that what you have is amazing. So s a right here. This is definitely the heart of the drum production process. In my opinion, you should be looking at it like a bit of a ratio where 75% of the time you're working on tones 25% of the time you're recording and not the other way around. Your drummer should be prepared enough to where the recording time is actually pretty short. In my humble of hidden, uh, issue. There's bunch of reasons for why you shouldn't spend too long on it. Namely things move that will come un tuned. Mike's will get knocked. Mike's will move around. The actual drop said itself will move around. It is not going to sound the same after two songs as it did the beginning. Who knows? It might sound better, but it certainly won't sound the same. And so your objective is to get through the songs as quickly as possible. So front load the tones. If ah, you have Teoh, make a game time decision to where you have, say, four days and yet to divide your time, don't do it and have and don't do it. In my opinion, don't do it Where you spend one day on tones, three days on tracking. I would do 2.5 days on tones and the rest on tracking and hope that the drummer has has a shit together because you can edit the drums and it's always good to edit drums that sound good. Um, if you fudged the tones than your not only editing drums that are not played badly, but you are replacing drums that played badly, so prioritize. Um, and when in doubt, let's go back to the tone pie. I don't actually think about the tomb pie in terms of a pie, but I definitely think about every single one of these aspects. Um, and I feel like you guys should screenshot this and printed out. So actually, you should tell them to download the keynote that down. Tattoo it in your brain. Um, that's another option for sure. Yeah, tattoo it on your forehead backwards so that every time you look in the mirror, it's the right way. But, um, anyways, just be prepared to spend a long time on this stuff. So before you go any further, there's something super important that you got a check and it is phase. Uh, I have been in situations where guys have said stuff like phases and important, and that's famous last words material. This can destroy your recording, or it can make your recording if you're phases in check. Sometimes you don't have to do anything, and it's just sounds great. And if you're phases out, no matter what you do is going to sound terrible. So along with the player being awesome, I'd say that this is the number one killer of everything with recording. And that's why we put this in red, because it's really, really, really, really important. So, um, I'm going to try to give you a very non scientific explanation of what phase cancellation is. And in terms of microphones, it's a diaphragm of one microphone vibrating opposite from another one, and the sound mathematically canceling itself out, resulting in a really weird sounding sound or totally gone, like literally zero. Uh, this is what it looks like semi mathematically in. As you can see, uh, when it's in phase, it's reinforcing itself. When it's out of phase, it would be a nullifying itself. Gone. I will let you hear what this actually sounds like. So here are four kicks, as you can see. One, 1st 1 is in perfect phase alignment and, as you can see, is perfect. 2nd 1 is a little further out, so you've starting to shift and this was even further and this was even further. So this one is exactly opposite. So check it out. 3rd 1 is gone. You play that for you guys again and put it on loop. Nice loop. So this right here, that's rare. The I've never actually experienced 100% phase cancellation, but this right here that's not rare. That's what it and the 3rd 1 almost sounds like. It's flam ing it is, is pretty much is, but it's weird. When I shifted it over just a little more, it disappeared completely just and, ah, I did the same thing for a snare. You'll notice that it's perfect on a little bit shifted, see, just a little bit still kind of in Not in enough and, ah, starting to be opposite their office of Phil. So check it out. Just this one is totally opposite. It sounds like it's getting further away. These air the same hits just with the phase moved over and again. This is perfect phase. This is slightly adjust. This is the same exact volume right here is canceling the volume out. So I can imagine if your mikes are out of phase and you're trying to get a drama tone, You can make you this until you're under the table and it's not gonna sound good. There's nothing you can do to save that. It sounds like it's across the street and down a hallway, whereas this the exact same waves lined up punchy and good sound with the kick. Once again, I'm gonna go through this one more time quickly just because it's super important. Keep in mind, thes two waves were playing at the same time right here. Those that you can't hear because they cancelled themselves out each other out. All right, now, a lot of people have talked to me about how to spot phase. I think it's really obvious. It sounds really bad. Just start checking for it. Um, if it sounds like it's flan Jing, check for it. If you have drums that are, uh that have more than one microphone on them, check for it if you have microphones that are spread far apart, check for it. You basically always want to be checking for this. And it should only take you about 10 minutes. If you spend longer than 10 minutes with it, you probably got other problems. Um, I used to spend 10 minutes on it, get it done with and, uh, and don't cut corners on this again one more time. If you don't take care of this, your drones will never sound good. No matter what you do, no matter what type of metal is on your snares or what microphones you have or how cool your pre amps are. How bad as the drummer is, you don't figure this out. Your drums will always sound like garbage. So last time drilling this home, those are all of the same drum, right? I think we're sufficiently clear on that. I don't It's really important. So I guess the take away here is like you obviously can't start fine tuning your tones until you fix phase, because you don't know what you're listening to know. You have no clue what you're listening to. For all you know, drugs may not even be there is. They're totally canceled out. That kid could disappear. John Copperfield stuff. It really is. Um, so the way that I would approach this is is some pretty. This is the textbook stuff that I would do every single time. Um, when you're looking at overhead, Mike's measure them from the snare drum. You want to drums that are making the same type of thing to be the same distance from the source. So what? It was 3.4 feet or something like that. Um, if you have two microphones on the snare drum, you just want to line them up like that, like you just want everything to be perfectly aligned. Same distance. And that's not to say that it will be in perfect phase if you do that. But that's a great starting point. Definitely have had times where that doesn't work. That's because the individual characteristics of that particular microphone could be centimeters off and who knows what's up. So, assuming you've already done the recording, it's too late in your in postproduction. How easy is it to fix something like a snare that is out of phase with the high with the overheads? Do you mean a snare for the whole song? Or like, one snag a whole song pretty easy. Just move it over just a little. Okay, well, I mean, you might need to be moving it over, uh, many different times, cutting it up. It's easy. It's just very time consuming. Someone's ever get the close to the original desired effect of having it just right. Absolutely. So you can get it. They're absolutely Line it up. Um, that's something that you can fix in post production. But the thing is, when you're getting tones, drum tones if you're not in good phase Like he said, you don't know what you're listening to. So all the dialing that you do on these accuse and all that, who could be completely pointless, you might not need what you actually do. So yeah, you can always change anything and post, but things will sound better if you get it right from the get go, at least in Ah, In my opinion, uh, I'm sure you're probably referring to mix Is that you've gotten from other people or something or you're on you when you didn't even realize it, and it was just totally out. So you got to check it out front. Um, did you ever end up getting it fixed? Well, it was kind of a minor phase issue to the point where it was one of those things where I don't think that the naked ear or untrained ear would really even know what was going on. It was just kind of a slightly thin and distant snare that I didn't even notice was out of phase until somebody else told me. So did it ever get fixed? No, I just didn't bother. I had already mastered it hard. He ended up on my buddies band camp, so 00 silly hardcore band. Well, not well. I mean, now, you know, right now, you know. So it singled out. All right, So before I go any further now that I have demonstrated that I'm going to load back the session has the rough tones of them. We'll check some stuff. So the way that I would go about checking from the beginning would be bring up the overheads and then you check everything against overheads cause overheads, airy the picture, the main picture of the kid. Um, some people like to bring up the snare first or the kick? Uh, I feel like overheads air the way to go just because everything is in the overheads. Um, your over heads should be the element of the drum set where you close your eyes. You can actually imagine the drummer, like maybe in front of you are further backer. Whatever room he's in, that's that's the That's the pair of microphones or trio microphones that will give you that. So check against that. Um, so you bring him up and then you just bring up your snare. You flip the phase and either a sounds bigger or it sounds smaller or it sounds the same and ah, it sounds the same. Flip it back. It sounds smaller. Flip, it sounds bigger. You're good. So that seems simple, but lots of people don't do it. So let's check out some stuff. And just to be clear, is this what you recorded from Sean before the break? Yes. This is so for the Braves. Anybody missed it right before we went to break. Uh, l and Sean recorded just a couple little quick ruff takes a minute or so long. That's what we're looking at right now? Yeah. All right. Here's a perfect example. Making the way form a little bit bigger and, ah, there's some clipping going on which we're going to solve. But right off the bat, snare top snare bottom are exactly out of phase with each other. Look at that. That you can have a more classic example. And ah, these air Some very weird way for him. So that's another problem that we're going to look at. But, uh, check out how opposite these are. I've never actually seen away form that looks like that before. That's my seat. What is that? You ever seen one that looks like that before? Really bizarre. Artsy. It's kind of cool. Um, I bet it doesn't sound very cool, though. Doesn't look like it. Sounds very cool. Anyways, have you seen one that looks like that? All right, it's creativelive. We get creative even with, you know, way. But this is a great example of the kind of stuff. You've been doing this for a minute and you've never seen something like this. So we're gonna figure it out. What's going on and fix it live? Yeah, exactly. That's Ah, that's actually one of the main things and one the main skills that you need to develop when doing this is just improvise and solve problems as they come up. You're always gonna have problems if you don't have problems. That's an anomaly. So anyways, like I said before and I'm going Teoh to keep referencing this when you have Mike's more than one mike on the same drum, you want to check the face, especially when they're pointing in opposite directions so you can see we've got a snare bottom mike under there, Uh, and then a snare top my that just as a rule needs to be flipped, there's no way around it. If we were miking the bottom times, they would need to be flipped you. We would get the same thing, So there's a few ways to go about this. It's the entire track, which it looks like you can do it. Um, you can do you can print it to the track, which I would just go ahead and do so you gotta audio. Sweet, other invert, and I'm sure that your dog has something similar. So there you go this way, for my guarantee. You're still gonna look weird, so we're gonna check it out. But that looks better. Still not perfect, but a top snare and bottom stair will never hit the They'll never hit at the same exact time. Is there different distances from microphone? So that's all right. That looks way way better. So the stake of Look at the overheads real quick, I'm gonna bring the over heads over to the snare. All I did is grab the overhead tracks and we're going to check the snare in the overheads. Looks decent. Looks decent, but this could be an issue right here. I had to just listen. Well, that was without the snare top. That was with sounds kind of thin. Can't really tell the difference when you can't tell the difference. Then leave it alone. All right, so leaving it alone, I'm gonna check overhead against overhead and see what's up with that. Because I saw that they were a little bit far off from each other. So with this process, I see that this overhead is pretty aligned with this snare song. I leave that alone and I'm going to flip this and just see what happens so overhead on the high hat side, which would be stage left, seems aligned with the snare top snare. Right? Not quite so sure Gonna check it out on this. I was gonna look around and see what else we got here. Doesn't seem to be making much of a difference, so I'm just gonna leave it. Not nearly as good of an example is the ones that made because I guess we might it up. Right. Imagine that. So you guys understand how to spot the phase issues? So pretty clear. Like, could you hear it pretty clearly. Okay, so we've just been checking the phase on what we recorded. It seems pretty good, but I feel like we should make a example of another just out of phase example. Just to show people like, um, I'm going to just mike this tongue from underneath. Take one of these Tom Mike's and Mike it from underneath, and, ah, you will listen to it out of phase and in phase, so they get another example of it. So because this isn't place that well anyways, So So So we notice I'm trying to put it at a 45 degree ish angle to the top, Mike, I'm showing you how to Micah bottom Tom like, and we're gonna record it real quick and check the phase, because anyways, I didn't like how my, uh I didn't like how my miking was on that, Tom. Anyway, so is going to change it. So that's perfect. Time to show this. All right, So, back in pro tools land. Do you mind doing me a favor real quick? Could you tap that bottom mike for me? Perfect. Okay, so I'm going to make Tom bottom track, signing it to the right and put. And how about records? Sometimes just that one snares cool. Thank you. Cool. Thank you. So that the wave forms pretty expanded for that. If you think stuff is clipping and you don't see clipping anywhere about the way, check the size of your way of forms. So pretty end. But let's see now opposite right there that goes in and out. This is a rule. Listen, e, I gotta hear it. I don't know if you guys can hear the little flan. G tone. Uh, I'm gonna show you another way to invert this via a plug in right there. So you hear the difference in the low end. Yeah. Okay, So out of phase, it's like, sounds horrible in face. Oh, now those mikes are not balanced right now, the the bottom head is way to allow their equal volume. But that's how you can really tell is when things are equal volume. So and l really quick which plug in was that they were using? Uh, this is waves, SSL Channel. But there's a 1,000,000 different ways. Yeah, there's a I'll just show you real quick like any time that you see the little circle with a line through it, right? Like right here. Or pull up another one. See circle with a line through it. Just make that symbol your friend circle with a line through it. That's phase. That's what you're looking for. Awesome. Thank you. Not a problem. So that's another thing. You guys want to check this stuff with the volumes? The same. So you guys could all hear the difference. The reason I'm asking this is because people often times can't tell, and I think it's really obvious, because I know what I'm listening for. But if anybody can tell couldnt tell, I'll, uh, explain a little further. I think it's really, really obvious. Listen to a low end anybody out there in Internet ville If you can't tell you don't know what you're listening to. Listen to the difference in the low end. This is out of phase. Oh, this is in phase. It's all the difference in the world. Imagine. Imagine 30 mikes later of drums that are out of phase. There's no fixing that. I mean, maybe you can fix it was snare. That's out of phase with the high hat, but there's no there's no fixing that. So question for you make is going to get to this later. But is it always is Simple is just inverting, like flipping phase or no, no. When you have mikes that are facing opposite directions like that, it's super easy. Things get more complicated when you have mikes that are spread out like the overheads, because then you have partial cancellations, and at that point, what you want to start doing is moving the mikes. So people in the chapters are asking about using in phase and other plug ins and stuff to fix it, but we want to fix it when it's going into the box because otherwise we can't really work on our tones. Right? There is a plug in called Auto Align that I've used to align phase on guitars and it works really, really well, It works exactly how you would expect it to work. And, uh, I've used in phase, but I feel like it's really tough toe work, and, uh, it's not as good as just hearing it and fixing it. So if you get if you got to fix something that if you gotta fix some files that you were given, okay, use in phase or whatever, but when you're recording, set yourself. You want to fix it before it hits the box, right? Well, when you're talking about drums, you have really, really defined transients. And so I feel like it's a lot easier to just fix it yourself, whereas with guitar like the Trans answer weirder and it's better to have a plug and do it for you. Um ah. And sometimes you want guitars to be phasing against each other because that sounds cooler. So I think, honestly, those plug ins or better for guitar than they are for drums with drums, the old fashioned method works, so I would stick to that of listening and flipping and listening and flipping. It was the way it looks is not always the way it sounds with this stuff. Um, And when it comes to overheads, you don't always know what you're listening to. And I will just say that auto align. I tried using it to align samples. Ah, and it wasn't exactly what what I thought it would be. So would that said just because the plug in says that it's in phase. Trust your ears. Um, always go back to your ears. So have any you guys, I'm just gonna ask a question and starting with you. Have you had any issues with phase that you haven't been able to solve, or have you never really thought about? It is it's something that you thought about. It's something that I've thought about. I've had trouble with, um, overheads and, um, like, plead with snare and the kick. And I had trouble deciding if I should actually move. Um, you know the kick in this near back to meet up with the transience of over You mean the actual way for me as a part of the microphones. Yeah, well, what did you end up doing? Um, I I think I ended up nudging them a little bit, cause it was too late. The drums were gone and the, um, the tractor already recorded on. And it's sort of helped. Um, but yeah, I was sort of at a loss for Whoa. Did you try moving the mikes? No, you didn't know? OK, so I would go with that because it's easy to forget where you're at. Um, if you're doing it all after the fact to, um, it's get it gets a lot harder to remember. Oh, I flip this. And I didn't flip that. I inverted this and they used invert here and there. And then the mike's got bumped, and suddenly it's not out of phase anymore. But I flipped the phase because I thought it was out of phase in a different song. Uh, just always be using your ears. Oh, check it on every single song. Mike's move. Um, I actually think that more of my face problems have been in the guitar world than the drum world. So I got out of a line. Yeah. Yeah, I think I will normally would have problem with is getting too close. Mikes that are the same distance will use one microphone, too. Catch all the thumb Penis of the guitar tone and then something for the mid range and high end and getting them to play with each other nicely, sometimes really difficult. So I have to check that out. Mostly, though, drum related stuff it's usually getting to snare Mike's to play nice with each other. What, have you tried taping them together and okay, Have you tried putting them, uh, exactly parallel to each other in the exact same point. Normally, the biggest thing that I have the problem with is the fact that I cannot get the top snare mic directly parallel to the head. It doesn't need to be directly parallel to the head. No, but I usually I've got in my head that it should be because I talked just It's really simple. Just take that idea and it doesn't. It shouldn't be anything on that reminds me of the part in the Metallica movie where large data. Okay, cool. The last thing I'll say is Ah, yes, that works sometimes, but it no will not work every time. And ah, you want your mikes to be like this? I just taped them together. Even if you're doing that thing, then they should look like that. You reference Teoh. Every is decide Microphone, by the way, on the shell of the drum. That was what I was having a particular problem with is I was getting the sound of the shell that I really liked, but I couldn't get it. To work with the top microphone is Well, how much did you did you put them at 45 degree angle to each other? No, Try that. I will try that. Yeah, that that will. More often than not solve your problems with that. I just have a quick phase related question. Um, you know, just understanding the science of it. How would you align to Mike's if you that have the most face, like, how do you purposefully cause phase between two microphones? Um I mean, do you mean Mike's that are close together? Mice that are far apart? Uh, you know, I don't know. I mean, we just just not sure what you mean by the most phase. Well, like, um, you know, we're talking about moving the mikes of it to eliminate phase. Um, but eliminate phase cancellation face can. Okay, but it is, ah, positioning for the mikes That would cause, like, that would definitely cause phase. You know, you talk about the distant, it would call if there opposite directions from each other, like one pointing this way and one pointing that way. Okay, it will be out of phase with each other. Um, that's less so, but definitely the more of this that's going on, the more phase problems you're gonna have, you want them pointing in the same direction or in like that a little bit. But the more ah, the more lined up they are, you kind of like with, uh, with the toms. How if you switch to the overhead view. Um, at some point, when they switched to the overhead view, you'll notice that the Tom mikes are all pointing in the same line and that that's ah designed Teoh solve that problem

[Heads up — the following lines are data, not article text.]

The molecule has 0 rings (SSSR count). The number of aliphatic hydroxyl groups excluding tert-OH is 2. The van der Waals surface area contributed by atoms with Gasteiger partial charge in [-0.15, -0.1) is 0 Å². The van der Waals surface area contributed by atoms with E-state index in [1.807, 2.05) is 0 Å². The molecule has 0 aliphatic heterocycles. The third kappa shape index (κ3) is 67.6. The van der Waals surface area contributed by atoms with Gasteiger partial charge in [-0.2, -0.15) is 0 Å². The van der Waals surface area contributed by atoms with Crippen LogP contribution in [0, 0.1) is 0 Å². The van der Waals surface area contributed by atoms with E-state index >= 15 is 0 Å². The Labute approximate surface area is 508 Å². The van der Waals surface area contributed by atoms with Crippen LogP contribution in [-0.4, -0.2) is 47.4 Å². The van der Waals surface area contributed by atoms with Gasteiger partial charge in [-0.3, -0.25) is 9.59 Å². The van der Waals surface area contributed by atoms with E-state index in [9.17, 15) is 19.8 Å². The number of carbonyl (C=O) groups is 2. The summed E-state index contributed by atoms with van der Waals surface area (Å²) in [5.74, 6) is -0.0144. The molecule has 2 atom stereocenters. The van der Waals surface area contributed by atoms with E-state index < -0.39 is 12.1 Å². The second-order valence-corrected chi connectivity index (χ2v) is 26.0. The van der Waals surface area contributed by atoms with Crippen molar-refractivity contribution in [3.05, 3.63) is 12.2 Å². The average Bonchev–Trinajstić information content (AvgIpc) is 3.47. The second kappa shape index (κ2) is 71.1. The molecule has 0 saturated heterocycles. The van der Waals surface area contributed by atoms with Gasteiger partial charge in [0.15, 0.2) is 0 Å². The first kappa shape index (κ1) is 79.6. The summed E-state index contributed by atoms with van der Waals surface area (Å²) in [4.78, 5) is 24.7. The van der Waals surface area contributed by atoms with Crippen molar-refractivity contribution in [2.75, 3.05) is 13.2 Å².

Class Description